Area of Expertise
Foam Science and Engineering
Multiphase Flows and Multiphase Mass Transfer
Ink Jet Printing and Direct Write Processes
Prize And Awards
PhD (University of Cambridge) 1990--1994
BSc (Hons, 1st class) (University of Western Australia) 1985--1989
Dr Grassia's research focuses on foams and allied multiphase systems including solid-liquid suspensions and liquid-liquid emulsions.
Chemical engineering applications abound. Foams are used in froth flotation for extracting valuable metals, in foam fractionation for purifying proteins, and in manufacturing polymeric materials to name a few. Foams flowing in porous media can be used for soil remediation and aquifer remediation, for immobilising captured waste gases like CO2, and for storing useful gases like hydrogen. Foams can also be a major nuisance in bioreactors, whilst even laundry wash detergents tend to contain additives to reduce the volume of foam. Solid-liquid suspensions meanwhile are processed in minerals tailings operations, and also when treating sewage sludges so as to extract clean water from waste and reduce waste volumes. Liquid-liquid emulsions meanwhile form the basis of many foodstuffs, and household and personal care products.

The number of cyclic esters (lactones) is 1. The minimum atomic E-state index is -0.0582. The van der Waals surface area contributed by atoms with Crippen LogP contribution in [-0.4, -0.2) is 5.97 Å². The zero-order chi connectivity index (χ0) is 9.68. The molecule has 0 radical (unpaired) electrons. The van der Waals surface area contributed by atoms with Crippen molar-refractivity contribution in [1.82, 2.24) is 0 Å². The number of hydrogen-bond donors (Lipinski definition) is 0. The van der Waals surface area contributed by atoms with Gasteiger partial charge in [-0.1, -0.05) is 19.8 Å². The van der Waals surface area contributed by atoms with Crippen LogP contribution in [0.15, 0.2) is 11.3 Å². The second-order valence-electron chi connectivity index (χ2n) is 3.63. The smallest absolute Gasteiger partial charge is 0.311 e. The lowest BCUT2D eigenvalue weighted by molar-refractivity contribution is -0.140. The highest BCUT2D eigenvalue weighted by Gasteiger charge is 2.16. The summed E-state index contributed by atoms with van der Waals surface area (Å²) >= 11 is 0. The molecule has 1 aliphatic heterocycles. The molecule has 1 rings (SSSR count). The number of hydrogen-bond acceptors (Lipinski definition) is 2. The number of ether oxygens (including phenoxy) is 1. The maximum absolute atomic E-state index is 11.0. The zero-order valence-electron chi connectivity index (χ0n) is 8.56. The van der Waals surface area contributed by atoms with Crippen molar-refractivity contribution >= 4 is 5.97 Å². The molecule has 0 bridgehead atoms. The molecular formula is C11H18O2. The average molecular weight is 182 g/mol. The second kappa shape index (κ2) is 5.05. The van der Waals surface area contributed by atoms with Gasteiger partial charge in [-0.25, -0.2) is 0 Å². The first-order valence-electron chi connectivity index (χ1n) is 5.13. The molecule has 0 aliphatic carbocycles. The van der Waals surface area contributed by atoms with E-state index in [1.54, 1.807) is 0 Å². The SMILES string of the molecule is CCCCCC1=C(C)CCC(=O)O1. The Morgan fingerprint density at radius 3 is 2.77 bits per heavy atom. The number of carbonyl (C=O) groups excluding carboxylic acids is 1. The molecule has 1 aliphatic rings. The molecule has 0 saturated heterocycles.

What all of the above systems have in common is that they consist of a discrete phase (whether gas bubbles, solid aggregates or liquid droplets) suspended in a continuous liquid phase. Moreover the energetics of the interface between the discrete and continuous phase dominate the system behaviour, whilst the individual discrete phase elements interact with their neighbouring discrete phases. These interfacial properties and interactions, make foam (second perhaps only to graphene!) simultaneously both very light but very tough.
To understand these systems one needs to understand both their physics and their physical chemistry. Moreover one needs to understand the physics and chemistry at a multitude of scales ranging from the nanometre scale of individual surfactant molecules within a foam film to the kilometre scale over which foam might propagate in improved oil recovery operations. Multiple time scales also determine the behaviour: individual surfactant molecules can enter and leave molecular aggregates called micelles on the order of microseconds, whereas the supermarket shelf life of a chocolate mousse can be up to some weeks.
In summary, foams have attracted the attention of humanity ever since the goddess Aphrodite (literally `risen from foam') was said to have been born from the sea foam on the shore of the Mediterranean. In the 21st century, foams continue to exert both their scientific fascination and their engineering utility.